Tuesday, March 26, 2013

The Christian Argument for Marriage Equality

There is a way to engage to Christians on the subject of marriage equality from the perspective of Christianity, even from the perspective of Christian fundamentalists (Christianists), though I never hear anyone discuss this.

So much intellectual energy is spent by marriage equality proponents arguing the justice of civil marriage in a secular democratic polity (which is as it should be); but those lines of argument are never going to resonate with a fundamentalist Christian mentality in which secular civil rights arguments regarding marriage equality simply don’t matter and are always trumped by theological arguments.

So, in a way, I think constantly making secular arguments for marriage equality, as persuasive as they are to a mind oriented towards the virtues of secular civil democracy, to a mind that understands the virtue of the foundational church-state separation idea, is barking up the wrong tree if the goal is to persuade Christianists to rethink their position.

To persuade Christianists of the justice of marriage equality requires making an argument for marriage equality within the theological framework that Christianists value and embrace. I think there is a way to do this.

I am a Catholic, and in my faith tradition, marriage is a sacrament, imbued with a particular and special grace. Catholics (and all Christians, I believe) would hold to the idea that the sacramental grace of marriage is a gift from God available to all of God's human creation. It strikes me that the theological dimensions of Christianist opposition to marriage equality requires an active embrace of the idea of permanently denying gay individuals access to this grace, access to the fullness of God. I believe having to face this idea would make even the most ardent Christianist with an honest conscience a bit squeamish. In essence, if forces Christianists to believe that the theological implication of their stance against marriage equality is not only to drive a wedge between God and his gay son or daughter, but also even to accept their advocacy of keeping the fullness of God away from his children. Fallible and sinful Christianists have to accept the presumption of themselves as the policers of God’s grace. And what God-fearing Christianist would ever presume to be the policer of God’s grace? In fact, presuming as much flies in the face of the entire Christian ethos of forgiveness, redemption, and salvation.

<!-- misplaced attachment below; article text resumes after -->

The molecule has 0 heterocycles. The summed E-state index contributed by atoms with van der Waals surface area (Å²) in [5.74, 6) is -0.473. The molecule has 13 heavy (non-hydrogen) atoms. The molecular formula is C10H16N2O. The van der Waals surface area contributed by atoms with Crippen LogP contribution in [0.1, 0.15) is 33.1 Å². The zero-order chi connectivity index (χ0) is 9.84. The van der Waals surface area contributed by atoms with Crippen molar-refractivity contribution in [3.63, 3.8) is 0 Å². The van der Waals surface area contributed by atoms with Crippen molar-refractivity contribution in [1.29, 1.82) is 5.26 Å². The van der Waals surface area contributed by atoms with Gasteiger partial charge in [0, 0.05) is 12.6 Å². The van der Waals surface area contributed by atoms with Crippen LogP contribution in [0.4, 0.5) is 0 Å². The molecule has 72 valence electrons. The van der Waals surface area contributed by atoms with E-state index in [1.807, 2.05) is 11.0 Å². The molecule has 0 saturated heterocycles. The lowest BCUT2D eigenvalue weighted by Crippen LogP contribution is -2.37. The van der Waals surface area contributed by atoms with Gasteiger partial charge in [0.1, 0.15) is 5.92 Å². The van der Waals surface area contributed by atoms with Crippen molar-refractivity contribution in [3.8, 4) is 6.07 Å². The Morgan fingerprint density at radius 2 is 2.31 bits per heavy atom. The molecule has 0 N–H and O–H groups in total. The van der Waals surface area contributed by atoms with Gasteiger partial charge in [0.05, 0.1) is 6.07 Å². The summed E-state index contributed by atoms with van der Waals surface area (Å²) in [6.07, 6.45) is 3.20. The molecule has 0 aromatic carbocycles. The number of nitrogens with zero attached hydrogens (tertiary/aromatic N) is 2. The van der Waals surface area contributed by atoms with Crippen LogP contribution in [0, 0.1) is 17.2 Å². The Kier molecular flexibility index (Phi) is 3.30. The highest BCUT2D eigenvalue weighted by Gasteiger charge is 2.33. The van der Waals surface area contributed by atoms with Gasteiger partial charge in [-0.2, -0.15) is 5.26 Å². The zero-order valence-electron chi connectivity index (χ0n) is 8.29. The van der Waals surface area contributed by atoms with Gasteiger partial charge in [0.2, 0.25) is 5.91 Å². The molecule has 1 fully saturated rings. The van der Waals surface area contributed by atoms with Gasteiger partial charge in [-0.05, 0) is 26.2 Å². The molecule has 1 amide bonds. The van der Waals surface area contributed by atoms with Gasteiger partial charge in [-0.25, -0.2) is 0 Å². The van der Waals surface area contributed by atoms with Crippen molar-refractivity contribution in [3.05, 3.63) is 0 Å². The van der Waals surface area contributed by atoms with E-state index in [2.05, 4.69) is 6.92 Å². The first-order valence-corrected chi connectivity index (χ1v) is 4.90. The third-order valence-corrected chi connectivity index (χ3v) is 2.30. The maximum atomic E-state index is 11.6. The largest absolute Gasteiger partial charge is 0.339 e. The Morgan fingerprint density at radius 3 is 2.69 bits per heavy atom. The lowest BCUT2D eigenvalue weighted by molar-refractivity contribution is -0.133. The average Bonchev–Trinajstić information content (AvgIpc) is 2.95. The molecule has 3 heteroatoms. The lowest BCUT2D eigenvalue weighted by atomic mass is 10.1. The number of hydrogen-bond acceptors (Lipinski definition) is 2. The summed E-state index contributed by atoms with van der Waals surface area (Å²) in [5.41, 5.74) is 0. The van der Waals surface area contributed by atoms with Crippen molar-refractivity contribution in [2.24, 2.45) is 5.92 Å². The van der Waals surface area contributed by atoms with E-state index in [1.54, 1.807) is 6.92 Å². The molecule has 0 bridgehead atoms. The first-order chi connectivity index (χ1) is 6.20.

One could develop this line of thinking even more fully and eloquently than I’ve done; but I’ve always thought that this line of argument from within the Christian theological tradition of marriage-as-sacrament would go a long, long way towards changing how Christianists think of the marriage equality debate. In the end, Christianists don’t pay attention to secular, civil rights arguments for marriage equality because marriage, for them, is wrapped up exclusively in theology.  So to persuade them, one has to speak to them in the language of the theological milieu through which they understand the issue.

The debate regarding the secular civil justice of marriage equality is over.  Marriage equality advocates have won that debate. Now it's time to win the Christian theological argument for marriage equality.